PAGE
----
How to avoid being burned by ICT projects

How to avoid being burned by ICT projects
What are the practical solutions that any senior manager can consider to reduce IT spend? And how can a company do it without the risk of being burned? Barry Carruth has eight suggestions.

Many CEOs and owners of medium-to-large enterprises are daunted by the prospect of change, to the point that they would prefer to persist with what they have, even when they know it’s costing them efficiency and even money. When it comes to change, and the risk that can entail, ‘better the devil you know’ is a surprisingly common mantra, even for large public services.

And with high-profile Information and Communication Technology projects that don’t meet targets prone to becoming litigious, the stakes are high.

What we endeavour to communicate quickly when talking to new and potential clients is that most businesses have elements that are already working well and should be retained. Very often, it’s unnecessary – indeed, undesirable – to throw out an existing system and start from scratch. It’s better to analyse, find the best of what you have and implement a programme of enhancements and improvements. This approach streamlines the change process and leads to efficiencies in all applicable parts of the business. Flow-on effects are often improved performance, cost savings, and better team morale.

CEOs typically know exactly what every division of the business is costing; IT, for instance, can comprise between 8 percent and 15 percent of an organisation’s expenditure.

What are the practical solutions that any senior manager can consider to reduce IT spend? Here are eight ideas:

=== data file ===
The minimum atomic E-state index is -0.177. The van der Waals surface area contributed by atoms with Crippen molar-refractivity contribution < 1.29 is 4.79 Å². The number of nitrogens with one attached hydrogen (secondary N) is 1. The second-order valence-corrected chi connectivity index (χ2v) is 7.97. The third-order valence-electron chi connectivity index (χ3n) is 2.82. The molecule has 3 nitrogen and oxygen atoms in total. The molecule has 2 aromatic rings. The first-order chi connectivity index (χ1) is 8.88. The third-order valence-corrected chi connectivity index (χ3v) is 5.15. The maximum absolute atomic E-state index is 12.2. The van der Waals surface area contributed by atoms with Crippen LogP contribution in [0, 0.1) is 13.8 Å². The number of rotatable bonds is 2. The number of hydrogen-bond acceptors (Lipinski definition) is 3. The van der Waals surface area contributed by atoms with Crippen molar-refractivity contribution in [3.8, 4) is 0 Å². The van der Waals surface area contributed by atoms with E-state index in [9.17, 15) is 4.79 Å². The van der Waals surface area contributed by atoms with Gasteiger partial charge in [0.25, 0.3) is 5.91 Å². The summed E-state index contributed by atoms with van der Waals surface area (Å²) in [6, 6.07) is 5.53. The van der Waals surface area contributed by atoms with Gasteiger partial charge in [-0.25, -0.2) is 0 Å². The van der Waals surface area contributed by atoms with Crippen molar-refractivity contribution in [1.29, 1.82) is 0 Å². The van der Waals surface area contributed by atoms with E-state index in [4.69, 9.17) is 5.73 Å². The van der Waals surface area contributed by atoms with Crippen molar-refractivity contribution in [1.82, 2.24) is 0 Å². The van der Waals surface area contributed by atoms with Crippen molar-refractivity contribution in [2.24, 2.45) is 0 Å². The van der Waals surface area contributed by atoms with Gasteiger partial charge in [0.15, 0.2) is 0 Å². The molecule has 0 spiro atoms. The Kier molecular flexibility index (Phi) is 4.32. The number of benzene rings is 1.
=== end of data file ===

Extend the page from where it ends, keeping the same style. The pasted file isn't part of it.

- When considering the replacement of an existing IT system, don’t think just in terms of the specific problem you identify. Rather, think broadly about the opportunity for the organisation. Off-the-shelf applications such as payroll/HR and EREP applications are rich in functionality; often, several systems can be replaced by just one. System rationalisation has benefits including lower long-term costs, seamless integration (fewer interfaces to manage) and standardisation of use.

- Understand the problem before you look for a solution. Too many IT solutions are designed within the confines of what is known, not what is possible. It’s often wise to present your business problem to the market and ask vendors to offer solutions, rather than requesting a solution designed by the organisation.

- Understand in real terms (money, time, organisational disruption and change, and the effort of people) the precise cost of installing a new system. Too many business cases focus solely on dollar-cost and do not account for the other factors that determine the success or failure of a project – buy-in and commitment.

- Plan your implementation of the new system from scratch. Many projects commence with an unrealistic deadline. A valid expression within project management circles: You can have it quick, you can have it cheap, you can have good quality, but you can’t have all three.

- Organisations have a tendency to dedicate insufficient resources to projects. The two common failings are a) believing that a person can meet their usual responsibilities and give time to the project (they can’t), and b) putting people on projects because they are not wanted elsewhere. Projects succeed when the best people are working on them.